Thyroid disease can take a toll on your life in so many ways. Every person’s experience is different. Some people find that they don’t have the same mental clarity they used to. Others find that they are constantly fatigued. Others experience dramatic changes in weight. Some people have sleep disturbances. Some people have depression. The list goes on.
The symptoms are also easily confused with a number of other diseases. Some people with thyroid disease go years without getting proper treatment. They receive one wrong diagnosis after another. They try treatments for different diseases their doctors think they might have. But nothing seems to work.
If this sounds familiar, consider thyroid disease as a possibility.
Understanding Your Thyroid
Your thyroid uses iodine and the amino acid tyrosine to make hormones that help to regulate your metabolism. Sometimes, your thyroid becomes overexcited. It produces too much thyroid hormone and kicks your metabolism into overdrive. This is called hyperthyroidism. Typically, you will begin to lose weight, you’ll have trouble sleeping, and you’ll feel agitated and irritable. Your heart might beat faster than usual or irregularly. You also will feel hot much of the time.
Hyperthyroidism can result from inflammation of the thyroid and may resolve itself once the thyroid heals. It can also result from chronic diseases like Graves’ disease. In this case, an anti-thyroid drug is used to bring the thyroid hormones back into balance.
In other cases, the thyroid becomes exhausted and doesn’t do its job as well as it needs to. Your body doesn’t make enough thyroid hormone and your metabolism slows down. This is called hypothyroidism. You feel tired and weak, you have trouble focusing, and you might begin to gain weight.
Hypothyroidism is considered an autoimmune disorder. For whatever reason, your body’s immune system attacks the thyroid gland and disrupts its function.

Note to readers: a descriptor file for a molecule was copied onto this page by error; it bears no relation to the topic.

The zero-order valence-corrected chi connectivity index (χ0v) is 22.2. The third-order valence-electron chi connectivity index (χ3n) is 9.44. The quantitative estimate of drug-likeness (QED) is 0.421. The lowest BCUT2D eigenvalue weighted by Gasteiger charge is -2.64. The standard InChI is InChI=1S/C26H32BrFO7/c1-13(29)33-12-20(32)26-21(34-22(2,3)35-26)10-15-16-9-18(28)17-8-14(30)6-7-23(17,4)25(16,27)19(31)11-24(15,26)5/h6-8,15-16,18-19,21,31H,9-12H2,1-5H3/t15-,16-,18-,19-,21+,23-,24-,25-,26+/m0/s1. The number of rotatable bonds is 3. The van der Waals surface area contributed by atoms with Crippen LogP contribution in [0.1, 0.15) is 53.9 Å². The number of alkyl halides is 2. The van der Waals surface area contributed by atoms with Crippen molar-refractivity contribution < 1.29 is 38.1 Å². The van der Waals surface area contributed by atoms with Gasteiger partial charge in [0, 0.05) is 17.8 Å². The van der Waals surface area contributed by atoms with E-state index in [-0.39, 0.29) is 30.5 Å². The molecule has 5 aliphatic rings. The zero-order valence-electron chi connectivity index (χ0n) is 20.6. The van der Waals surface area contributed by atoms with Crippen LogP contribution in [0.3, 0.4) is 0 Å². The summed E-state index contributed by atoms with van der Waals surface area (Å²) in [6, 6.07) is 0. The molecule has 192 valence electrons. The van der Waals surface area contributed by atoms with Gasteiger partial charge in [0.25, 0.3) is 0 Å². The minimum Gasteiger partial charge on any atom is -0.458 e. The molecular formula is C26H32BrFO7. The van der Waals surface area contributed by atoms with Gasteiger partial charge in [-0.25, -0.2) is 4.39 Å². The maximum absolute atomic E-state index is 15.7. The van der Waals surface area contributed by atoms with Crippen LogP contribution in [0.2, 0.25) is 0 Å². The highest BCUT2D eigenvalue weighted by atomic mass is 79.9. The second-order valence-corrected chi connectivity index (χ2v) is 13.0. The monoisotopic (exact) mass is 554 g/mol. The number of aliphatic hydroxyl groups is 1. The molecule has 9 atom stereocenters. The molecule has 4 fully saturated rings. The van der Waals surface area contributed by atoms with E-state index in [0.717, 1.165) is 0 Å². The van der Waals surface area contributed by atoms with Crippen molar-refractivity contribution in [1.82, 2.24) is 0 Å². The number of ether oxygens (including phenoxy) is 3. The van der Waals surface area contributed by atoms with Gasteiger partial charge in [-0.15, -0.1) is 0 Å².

Unfortunately, there is no way to restore thyroid function once it is lost. But you can manage the disease by taking a prescription thyroid hormone supplement. This process takes some trial and error to get you feeling back to normal. Too much hormone replacement can mimic hyperthyroidism. Too little won’t correct your symptoms.
There are both natural and synthetic versions of prescription thyroid hormones. With most patients, I see a greater benefit with the natural version, so I always try that first. Some patients do respond better to the synthetic, so if the natural doesn’t work for you, don’t be afraid to switch. However, give the natural version a try first.
Getting a Proper Diagnosis
If you suspect that you have thyroid disease your first step is do a temperature test. Here’s what to do. Place a thermometer by your bed. In the morning, when you wake, place the thermometer bulb in your armpit. (Make sure there’s not clothing between your skin and the thermometer). Wait ten minutes if you are using a mercury thermometer. For a digital thermometer, wait until it beeps. Record the temperature in a notebook.
Do this every day for three weeks. After three weeks, calculate your average waking temperature. If your average waking temperature falls below the normal range of 97.8 to 98.2, you most likely have a low thyroid. If it falls above, you likely have hyperthyroidism.
Once you’ve done a temperature test, if it supports that you have thyroid disease, visit your doctor and request a TSH test. This test is used to determine if your thyroid is malfunctioning.
Finding out that you have thyroid disease can be scary, but it’s a step to regaining your life, your health, and your sense of self.
Mark Rosenberg, M.D.